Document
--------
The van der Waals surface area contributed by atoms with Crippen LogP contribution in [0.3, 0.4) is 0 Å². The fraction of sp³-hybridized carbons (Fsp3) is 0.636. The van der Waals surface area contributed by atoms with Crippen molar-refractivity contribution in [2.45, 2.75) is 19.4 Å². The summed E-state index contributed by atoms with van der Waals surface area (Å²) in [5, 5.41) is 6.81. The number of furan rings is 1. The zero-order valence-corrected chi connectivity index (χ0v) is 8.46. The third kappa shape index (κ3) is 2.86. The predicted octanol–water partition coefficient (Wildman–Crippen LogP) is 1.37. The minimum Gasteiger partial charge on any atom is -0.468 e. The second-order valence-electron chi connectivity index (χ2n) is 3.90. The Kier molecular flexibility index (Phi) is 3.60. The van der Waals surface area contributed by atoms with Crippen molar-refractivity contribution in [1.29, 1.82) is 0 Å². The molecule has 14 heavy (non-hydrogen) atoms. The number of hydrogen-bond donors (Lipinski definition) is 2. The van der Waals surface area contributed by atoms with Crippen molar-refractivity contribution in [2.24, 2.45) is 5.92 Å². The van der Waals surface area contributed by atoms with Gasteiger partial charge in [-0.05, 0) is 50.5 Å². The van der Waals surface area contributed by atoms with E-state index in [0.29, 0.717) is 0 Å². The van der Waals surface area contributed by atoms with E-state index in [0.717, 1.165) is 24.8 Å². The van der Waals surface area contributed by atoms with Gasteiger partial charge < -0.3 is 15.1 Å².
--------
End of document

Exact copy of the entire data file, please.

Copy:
The van der Waals surface area contributed by atoms with Crippen LogP contribution in [0.3, 0.4) is 0 Å². The fraction of sp³-hybridized carbons (Fsp3) is 0.636. The van der Waals surface area contributed by atoms with Crippen molar-refractivity contribution in [2.45, 2.75) is 19.4 Å². The summed E-state index contributed by atoms with van der Waals surface area (Å²) in [5, 5.41) is 6.81. The number of furan rings is 1. The zero-order valence-corrected chi connectivity index (χ0v) is 8.46. The third kappa shape index (κ3) is 2.86. The predicted octanol–water partition coefficient (Wildman–Crippen LogP) is 1.37. The minimum Gasteiger partial charge on any atom is -0.468 e. The second-order valence-electron chi connectivity index (χ2n) is 3.90. The Kier molecular flexibility index (Phi) is 3.60. The van der Waals surface area contributed by atoms with Crippen molar-refractivity contribution in [1.29, 1.82) is 0 Å². The molecule has 14 heavy (non-hydrogen) atoms. The number of hydrogen-bond donors (Lipinski definition) is 2. The van der Waals surface area contributed by atoms with Crippen molar-refractivity contribution in [2.24, 2.45) is 5.92 Å². The van der Waals surface area contributed by atoms with Gasteiger partial charge in [-0.05, 0) is 50.5 Å². The van der Waals surface area contributed by atoms with E-state index in [0.29, 0.717) is 0 Å². The van der Waals surface area contributed by atoms with E-state index in [0.717, 1.165) is 24.8 Å². The van der Waals surface area contributed by atoms with Gasteiger partial charge < -0.3 is 15.1 Å².